Concision is a good thing on GMAT SC, but can you have too much of this good thing?
As a general rule on GMAT Sentence Correction (and in life!), wordy is bad. For example:
1) Buck Mulligan, who was a somewhat chubby person but who bore his weight with a kind of dignity, came from the head of the staircase, and he was carrying a bowl full of soapy lather, and on the top the bowl was a mirror and also a razor, and the mirror and razor were crossed on the top of the bowl.
Yuck! Now, compare this:
1) Stately, plump Buck Mulligan came from the stairhead, bearing a bowl of lather on which a mirror and a razor lay crossed.
There are good reasons why James Joyce chose the latter, not the former, for the first sentence of his masterpiece Ulysses. If the former had been the first sentence, few people would have wrestled with the rest of that notoriously difficult tome.
Similarly, folks will lose focus reading your business memos and reports if they are needlessly wordy. Business schools know this, which is why they value the Sentence Correction section of the GMAT.
Too Short: Words Crammed Together
Shorter is often better, but it’s possible to get too short. One type of “too short” consists of words crammed together. For example:
2) The Chicago plumber was visiting Tallahassee.
3) Frank parks his firewood hauling truck behind the fence.
For example, in the first one: what exactly is a “Chicago plumber”? It implies that the entire city is some vast system of gaskets, and this guy specializes in keeping those municipal gaskets in shipshape. Of course, that’s not what is meant. What is meant is: the plumber is from Chicago. Similarly, there are special kinds of trucks (e.g. fire truck, dump truck, etc.), but a “firewood hauling truck” is not one. Here are corrections to those sentences:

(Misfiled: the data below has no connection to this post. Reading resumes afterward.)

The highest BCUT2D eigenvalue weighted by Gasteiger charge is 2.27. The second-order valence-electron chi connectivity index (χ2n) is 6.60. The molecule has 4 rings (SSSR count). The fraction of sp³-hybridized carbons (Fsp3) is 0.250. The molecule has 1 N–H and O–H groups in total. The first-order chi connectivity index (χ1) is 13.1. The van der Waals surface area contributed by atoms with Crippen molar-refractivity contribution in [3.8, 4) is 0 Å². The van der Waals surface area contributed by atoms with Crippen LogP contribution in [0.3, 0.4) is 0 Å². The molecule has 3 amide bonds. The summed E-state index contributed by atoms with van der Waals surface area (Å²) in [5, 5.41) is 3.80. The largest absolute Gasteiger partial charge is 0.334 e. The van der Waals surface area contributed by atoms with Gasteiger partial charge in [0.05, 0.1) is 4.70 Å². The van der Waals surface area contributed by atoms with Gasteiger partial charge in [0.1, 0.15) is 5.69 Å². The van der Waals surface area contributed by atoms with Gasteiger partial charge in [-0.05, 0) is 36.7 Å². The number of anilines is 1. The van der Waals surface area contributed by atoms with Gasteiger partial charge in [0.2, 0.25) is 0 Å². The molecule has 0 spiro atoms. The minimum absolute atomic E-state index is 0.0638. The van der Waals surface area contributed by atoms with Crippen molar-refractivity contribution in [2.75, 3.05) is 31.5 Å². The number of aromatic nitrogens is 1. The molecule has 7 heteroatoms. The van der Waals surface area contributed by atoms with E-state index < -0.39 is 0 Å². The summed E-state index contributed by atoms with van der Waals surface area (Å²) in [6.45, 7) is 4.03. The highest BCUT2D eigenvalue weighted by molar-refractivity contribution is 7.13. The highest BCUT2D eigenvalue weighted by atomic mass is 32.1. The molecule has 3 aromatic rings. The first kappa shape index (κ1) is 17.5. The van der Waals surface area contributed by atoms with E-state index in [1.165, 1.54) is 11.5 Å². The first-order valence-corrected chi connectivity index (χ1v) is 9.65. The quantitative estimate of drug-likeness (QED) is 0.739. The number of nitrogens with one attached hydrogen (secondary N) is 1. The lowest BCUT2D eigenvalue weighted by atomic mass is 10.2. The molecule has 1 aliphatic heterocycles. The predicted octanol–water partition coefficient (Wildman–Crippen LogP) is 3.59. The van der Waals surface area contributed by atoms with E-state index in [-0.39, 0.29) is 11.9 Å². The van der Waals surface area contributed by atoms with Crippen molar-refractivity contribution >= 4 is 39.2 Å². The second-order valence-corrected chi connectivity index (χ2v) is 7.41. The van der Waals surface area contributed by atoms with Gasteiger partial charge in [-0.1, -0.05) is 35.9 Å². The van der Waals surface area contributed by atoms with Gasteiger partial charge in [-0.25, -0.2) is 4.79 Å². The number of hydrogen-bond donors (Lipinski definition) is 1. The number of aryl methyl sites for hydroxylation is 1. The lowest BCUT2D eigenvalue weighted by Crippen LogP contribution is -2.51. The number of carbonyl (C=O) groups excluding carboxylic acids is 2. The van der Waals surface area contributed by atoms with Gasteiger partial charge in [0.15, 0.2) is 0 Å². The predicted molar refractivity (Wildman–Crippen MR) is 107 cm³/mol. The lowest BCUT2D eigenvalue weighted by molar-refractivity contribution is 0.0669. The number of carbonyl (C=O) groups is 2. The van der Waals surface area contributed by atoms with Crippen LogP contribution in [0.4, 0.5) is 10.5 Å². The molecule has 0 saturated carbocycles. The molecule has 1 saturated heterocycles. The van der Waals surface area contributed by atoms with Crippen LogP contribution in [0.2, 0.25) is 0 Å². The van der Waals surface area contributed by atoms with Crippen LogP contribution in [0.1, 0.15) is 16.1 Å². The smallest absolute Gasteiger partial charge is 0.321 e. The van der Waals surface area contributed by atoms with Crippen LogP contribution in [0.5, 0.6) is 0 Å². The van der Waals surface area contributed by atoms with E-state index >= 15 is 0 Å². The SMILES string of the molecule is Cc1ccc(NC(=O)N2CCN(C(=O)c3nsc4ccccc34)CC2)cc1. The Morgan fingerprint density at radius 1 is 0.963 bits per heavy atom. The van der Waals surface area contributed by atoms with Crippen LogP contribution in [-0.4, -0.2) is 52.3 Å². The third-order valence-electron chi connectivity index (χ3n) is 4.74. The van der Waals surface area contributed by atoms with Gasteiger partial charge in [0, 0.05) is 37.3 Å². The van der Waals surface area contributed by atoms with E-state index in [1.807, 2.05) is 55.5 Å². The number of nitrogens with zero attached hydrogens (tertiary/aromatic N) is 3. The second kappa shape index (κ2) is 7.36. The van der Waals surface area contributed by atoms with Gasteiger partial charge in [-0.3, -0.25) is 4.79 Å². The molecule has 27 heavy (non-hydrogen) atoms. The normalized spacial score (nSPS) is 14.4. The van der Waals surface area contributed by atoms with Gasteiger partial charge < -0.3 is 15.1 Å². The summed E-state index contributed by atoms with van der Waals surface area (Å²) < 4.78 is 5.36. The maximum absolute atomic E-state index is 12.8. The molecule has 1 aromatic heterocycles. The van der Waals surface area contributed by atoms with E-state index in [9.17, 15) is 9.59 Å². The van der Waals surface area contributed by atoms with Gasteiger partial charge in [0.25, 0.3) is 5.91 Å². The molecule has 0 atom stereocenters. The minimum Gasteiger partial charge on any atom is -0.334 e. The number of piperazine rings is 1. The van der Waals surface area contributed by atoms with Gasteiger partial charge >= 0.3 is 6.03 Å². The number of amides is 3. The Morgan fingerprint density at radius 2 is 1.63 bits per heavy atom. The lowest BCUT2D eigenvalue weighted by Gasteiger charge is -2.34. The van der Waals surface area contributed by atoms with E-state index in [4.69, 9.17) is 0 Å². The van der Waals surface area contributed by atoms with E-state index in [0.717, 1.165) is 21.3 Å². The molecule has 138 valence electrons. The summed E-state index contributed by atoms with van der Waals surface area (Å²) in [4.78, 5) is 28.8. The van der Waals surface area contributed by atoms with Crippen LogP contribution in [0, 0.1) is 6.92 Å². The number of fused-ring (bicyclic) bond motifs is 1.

2) The plumber from Chicago was visiting Tallahassee.
3) Frank parks his truck, in which he hauls firewood, behind the fence.
Too Short: Illogical Equivalents
Another variety of “too short” consists of implying that two things are the same when in fact they are not. For example:
4) The time I love most is eating ice cream.
5) The voice that scares me most is my father angry.
Admittedly, in colloquial speech, people talk this way. On the GMAT, though, these are unacceptable. The first illogically implies that “eating ice cream” is a specific “time,” in the same way that 2 pm is a specific time. The second illogically equates a person, the speaker’s father, with a “voice.” The correct versions of these are a little longer:
4) The time I love most is when I eat ice cream.
(or, what contains essentially the same information . . . )
4a) I immensely enjoy eating ice cream.
5) The voice that scares me most is that of my father when he is angry.
Pay attention to the ways in which these kinds of “too short” constructions show up in everyday speech. When you hear one, write it down, and then try to revise it to GMAT Sentence Correction standards. With practice, you will master the skill of making sentences short but not too short—a skill that will serve you well on the real GMAT.
Here’s a practice GMAT Sentence Correction: https://gmat.magoosh.com/questions/1104
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